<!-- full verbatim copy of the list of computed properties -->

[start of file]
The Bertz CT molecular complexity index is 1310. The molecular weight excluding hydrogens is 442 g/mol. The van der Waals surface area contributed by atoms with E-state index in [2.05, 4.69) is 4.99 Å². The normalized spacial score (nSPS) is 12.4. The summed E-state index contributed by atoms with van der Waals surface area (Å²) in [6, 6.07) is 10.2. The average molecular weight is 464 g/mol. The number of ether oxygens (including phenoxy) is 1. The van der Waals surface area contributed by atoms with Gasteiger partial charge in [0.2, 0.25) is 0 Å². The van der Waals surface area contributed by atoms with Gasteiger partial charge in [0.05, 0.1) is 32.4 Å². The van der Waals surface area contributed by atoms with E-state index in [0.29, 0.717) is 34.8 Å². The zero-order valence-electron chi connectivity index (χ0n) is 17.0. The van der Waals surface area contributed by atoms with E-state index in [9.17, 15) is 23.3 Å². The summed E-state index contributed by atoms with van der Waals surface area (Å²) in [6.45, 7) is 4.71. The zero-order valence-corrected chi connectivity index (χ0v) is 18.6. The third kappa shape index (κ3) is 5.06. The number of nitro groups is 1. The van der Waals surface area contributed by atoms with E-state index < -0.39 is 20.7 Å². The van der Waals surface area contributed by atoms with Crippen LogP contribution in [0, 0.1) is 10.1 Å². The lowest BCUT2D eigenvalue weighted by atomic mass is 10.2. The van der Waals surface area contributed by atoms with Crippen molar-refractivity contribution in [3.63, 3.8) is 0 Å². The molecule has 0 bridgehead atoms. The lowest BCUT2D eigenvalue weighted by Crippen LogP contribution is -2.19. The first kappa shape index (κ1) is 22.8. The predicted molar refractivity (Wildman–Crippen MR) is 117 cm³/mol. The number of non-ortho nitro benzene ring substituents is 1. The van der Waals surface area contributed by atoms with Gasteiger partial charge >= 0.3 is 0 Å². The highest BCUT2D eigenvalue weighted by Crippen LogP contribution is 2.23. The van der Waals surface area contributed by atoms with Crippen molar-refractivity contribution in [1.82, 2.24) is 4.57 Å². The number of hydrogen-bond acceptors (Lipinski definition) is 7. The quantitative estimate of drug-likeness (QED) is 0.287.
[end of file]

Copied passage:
The Bertz CT molecular complexity index is 1310. The molecular weight excluding hydrogens is 442 g/mol. The van der Waals surface area contributed by atoms with E-state index in [2.05, 4.69) is 4.99 Å². The normalized spacial score (nSPS) is 12.4. The summed E-state index contributed by atoms with van der Waals surface area (Å²) in [6, 6.07) is 10.2. The average molecular weight is 464 g/mol. The number of ether oxygens (including phenoxy) is 1. The van der Waals surface area contributed by atoms with Gasteiger partial charge in [0.2, 0.25) is 0 Å². The van der Waals surface area contributed by atoms with Gasteiger partial charge in [0.05, 0.1) is 32.4 Å². The van der Waals surface area contributed by atoms with E-state index in [0.29, 0.717) is 34.8 Å². The zero-order valence-electron chi connectivity index (χ0n) is 17.0. The van der Waals surface area contributed by atoms with E-state index in [9.17, 15) is 23.3 Å². The summed E-state index contributed by atoms with van der Waals surface area (Å²) in [6.45, 7) is 4.71. The zero-order valence-corrected chi connectivity index (χ0v) is 18.6. The third kappa shape index (κ3) is 5.06. The number of nitro groups is 1. The van der Waals surface area contributed by atoms with E-state index < -0.39 is 20.7 Å². The van der Waals surface area contributed by atoms with Crippen LogP contribution in [0, 0.1) is 10.1 Å². The lowest BCUT2D eigenvalue weighted by atomic mass is 10.2. The van der Waals surface area contributed by atoms with Crippen molar-refractivity contribution in [3.63, 3.8) is 0 Å². The molecule has 0 bridgehead atoms. The lowest BCUT2D eigenvalue weighted by Crippen LogP contribution is -2.19. The first kappa shape index (κ1) is 22.8. The predicted molar refractivity (Wildman–Crippen MR) is 117 cm³/mol. The number of non-ortho nitro benzene ring substituents is 1. The van der Waals surface area contributed by atoms with Gasteiger partial charge >= 0.3 is 0 Å². The highest BCUT2D eigenvalue weighted by Crippen LogP contribution is 2.23. The van der Waals surface area contributed by atoms with Crippen molar-refractivity contribution in [1.82, 2.24) is 4.57 Å². The number of hydrogen-bond acceptors (Lipinski definition) is 7. The quantitative estimate of drug-likeness (QED) is 0.287.